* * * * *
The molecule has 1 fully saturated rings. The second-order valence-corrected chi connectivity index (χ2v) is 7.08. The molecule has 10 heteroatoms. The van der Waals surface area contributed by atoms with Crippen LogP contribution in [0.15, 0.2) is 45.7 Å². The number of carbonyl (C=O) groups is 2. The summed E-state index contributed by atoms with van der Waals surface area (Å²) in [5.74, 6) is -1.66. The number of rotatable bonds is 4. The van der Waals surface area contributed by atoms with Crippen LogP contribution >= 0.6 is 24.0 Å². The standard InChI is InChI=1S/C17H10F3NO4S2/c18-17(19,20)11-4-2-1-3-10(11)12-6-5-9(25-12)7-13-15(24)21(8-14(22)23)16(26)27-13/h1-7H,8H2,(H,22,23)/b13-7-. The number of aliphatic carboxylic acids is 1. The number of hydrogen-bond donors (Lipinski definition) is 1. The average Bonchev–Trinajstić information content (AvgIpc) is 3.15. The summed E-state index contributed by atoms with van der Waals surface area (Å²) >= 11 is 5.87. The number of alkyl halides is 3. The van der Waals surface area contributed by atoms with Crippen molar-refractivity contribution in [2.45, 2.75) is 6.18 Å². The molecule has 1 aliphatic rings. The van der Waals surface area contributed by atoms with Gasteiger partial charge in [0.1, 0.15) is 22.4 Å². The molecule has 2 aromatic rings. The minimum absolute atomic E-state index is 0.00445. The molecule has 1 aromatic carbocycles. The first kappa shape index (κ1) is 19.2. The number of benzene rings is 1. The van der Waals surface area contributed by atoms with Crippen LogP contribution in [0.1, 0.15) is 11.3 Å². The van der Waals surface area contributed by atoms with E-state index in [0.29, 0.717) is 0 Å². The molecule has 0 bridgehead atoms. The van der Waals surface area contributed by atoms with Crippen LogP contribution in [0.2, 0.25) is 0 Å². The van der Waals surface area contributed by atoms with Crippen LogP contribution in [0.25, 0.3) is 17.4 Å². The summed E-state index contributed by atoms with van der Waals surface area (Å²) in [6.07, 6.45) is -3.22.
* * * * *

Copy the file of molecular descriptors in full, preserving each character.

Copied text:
The molecule has 1 fully saturated rings. The second-order valence-corrected chi connectivity index (χ2v) is 7.08. The molecule has 10 heteroatoms. The van der Waals surface area contributed by atoms with Crippen LogP contribution in [0.15, 0.2) is 45.7 Å². The number of carbonyl (C=O) groups is 2. The summed E-state index contributed by atoms with van der Waals surface area (Å²) in [5.74, 6) is -1.66. The number of rotatable bonds is 4. The van der Waals surface area contributed by atoms with Crippen LogP contribution >= 0.6 is 24.0 Å². The standard InChI is InChI=1S/C17H10F3NO4S2/c18-17(19,20)11-4-2-1-3-10(11)12-6-5-9(25-12)7-13-15(24)21(8-14(22)23)16(26)27-13/h1-7H,8H2,(H,22,23)/b13-7-. The number of aliphatic carboxylic acids is 1. The number of hydrogen-bond donors (Lipinski definition) is 1. The average Bonchev–Trinajstić information content (AvgIpc) is 3.15. The summed E-state index contributed by atoms with van der Waals surface area (Å²) >= 11 is 5.87. The number of alkyl halides is 3. The van der Waals surface area contributed by atoms with Crippen molar-refractivity contribution in [2.45, 2.75) is 6.18 Å². The molecule has 1 aliphatic rings. The van der Waals surface area contributed by atoms with Gasteiger partial charge in [0.1, 0.15) is 22.4 Å². The molecule has 2 aromatic rings. The minimum absolute atomic E-state index is 0.00445. The molecule has 1 aromatic carbocycles. The first kappa shape index (κ1) is 19.2. The number of benzene rings is 1. The van der Waals surface area contributed by atoms with Crippen LogP contribution in [0.1, 0.15) is 11.3 Å². The van der Waals surface area contributed by atoms with E-state index in [0.29, 0.717) is 0 Å². The molecule has 0 bridgehead atoms. The van der Waals surface area contributed by atoms with Crippen LogP contribution in [0.2, 0.25) is 0 Å². The van der Waals surface area contributed by atoms with Crippen LogP contribution in [0.25, 0.3) is 17.4 Å². The summed E-state index contributed by atoms with van der Waals surface area (Å²) in [6.07, 6.45) is -3.22.